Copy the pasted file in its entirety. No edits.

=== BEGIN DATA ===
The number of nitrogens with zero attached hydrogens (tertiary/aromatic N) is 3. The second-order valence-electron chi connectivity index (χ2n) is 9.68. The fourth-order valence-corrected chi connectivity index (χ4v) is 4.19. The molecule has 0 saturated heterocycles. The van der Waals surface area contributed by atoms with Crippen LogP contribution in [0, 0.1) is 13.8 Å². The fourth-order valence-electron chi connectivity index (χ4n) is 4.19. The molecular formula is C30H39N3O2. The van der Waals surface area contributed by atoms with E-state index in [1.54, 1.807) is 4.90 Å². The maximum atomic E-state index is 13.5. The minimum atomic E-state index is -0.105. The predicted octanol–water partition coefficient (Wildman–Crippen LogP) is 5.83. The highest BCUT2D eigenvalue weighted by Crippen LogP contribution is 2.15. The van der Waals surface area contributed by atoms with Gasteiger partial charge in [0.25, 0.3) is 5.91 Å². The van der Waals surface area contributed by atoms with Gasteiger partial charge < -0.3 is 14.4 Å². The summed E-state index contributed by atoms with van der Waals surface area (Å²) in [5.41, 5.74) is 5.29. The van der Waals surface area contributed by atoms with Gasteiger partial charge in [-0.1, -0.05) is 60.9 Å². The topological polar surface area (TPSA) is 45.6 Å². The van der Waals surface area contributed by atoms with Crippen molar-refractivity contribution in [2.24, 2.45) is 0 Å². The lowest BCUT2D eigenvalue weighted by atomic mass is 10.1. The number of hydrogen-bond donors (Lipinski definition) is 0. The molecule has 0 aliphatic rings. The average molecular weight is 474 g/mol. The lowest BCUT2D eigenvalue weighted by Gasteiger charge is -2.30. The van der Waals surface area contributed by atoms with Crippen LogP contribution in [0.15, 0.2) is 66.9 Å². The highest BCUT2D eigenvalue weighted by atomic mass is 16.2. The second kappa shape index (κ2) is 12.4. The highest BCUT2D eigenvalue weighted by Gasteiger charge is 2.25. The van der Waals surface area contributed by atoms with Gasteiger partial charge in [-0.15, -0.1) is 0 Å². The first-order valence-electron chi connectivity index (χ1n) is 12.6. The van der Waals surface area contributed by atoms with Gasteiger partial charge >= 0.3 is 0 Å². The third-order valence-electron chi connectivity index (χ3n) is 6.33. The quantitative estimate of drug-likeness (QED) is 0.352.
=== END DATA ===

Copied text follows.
The number of nitrogens with zero attached hydrogens (tertiary/aromatic N) is 3. The second-order valence-electron chi connectivity index (χ2n) is 9.68. The fourth-order valence-corrected chi connectivity index (χ4v) is 4.19. The molecule has 0 saturated heterocycles. The van der Waals surface area contributed by atoms with Crippen LogP contribution in [0, 0.1) is 13.8 Å². The fourth-order valence-electron chi connectivity index (χ4n) is 4.19. The molecular formula is C30H39N3O2. The van der Waals surface area contributed by atoms with E-state index in [1.54, 1.807) is 4.90 Å². The maximum atomic E-state index is 13.5. The minimum atomic E-state index is -0.105. The predicted octanol–water partition coefficient (Wildman–Crippen LogP) is 5.83. The highest BCUT2D eigenvalue weighted by Crippen LogP contribution is 2.15. The van der Waals surface area contributed by atoms with Gasteiger partial charge in [0.25, 0.3) is 5.91 Å². The van der Waals surface area contributed by atoms with Gasteiger partial charge < -0.3 is 14.4 Å². The summed E-state index contributed by atoms with van der Waals surface area (Å²) in [5.41, 5.74) is 5.29. The van der Waals surface area contributed by atoms with Gasteiger partial charge in [-0.1, -0.05) is 60.9 Å². The topological polar surface area (TPSA) is 45.6 Å². The van der Waals surface area contributed by atoms with Crippen molar-refractivity contribution in [2.24, 2.45) is 0 Å². The lowest BCUT2D eigenvalue weighted by atomic mass is 10.1. The number of hydrogen-bond donors (Lipinski definition) is 0. The molecule has 0 aliphatic rings. The average molecular weight is 474 g/mol. The lowest BCUT2D eigenvalue weighted by Gasteiger charge is -2.30. The van der Waals surface area contributed by atoms with Crippen LogP contribution in [0.15, 0.2) is 66.9 Å². The highest BCUT2D eigenvalue weighted by atomic mass is 16.2. The second kappa shape index (κ2) is 12.4. The highest BCUT2D eigenvalue weighted by Gasteiger charge is 2.25. The van der Waals surface area contributed by atoms with Gasteiger partial charge in [-0.15, -0.1) is 0 Å². The first-order valence-electron chi connectivity index (χ1n) is 12.6. The van der Waals surface area contributed by atoms with Gasteiger partial charge >= 0.3 is 0 Å². The third-order valence-electron chi connectivity index (χ3n) is 6.33. The quantitative estimate of drug-likeness (QED) is 0.352.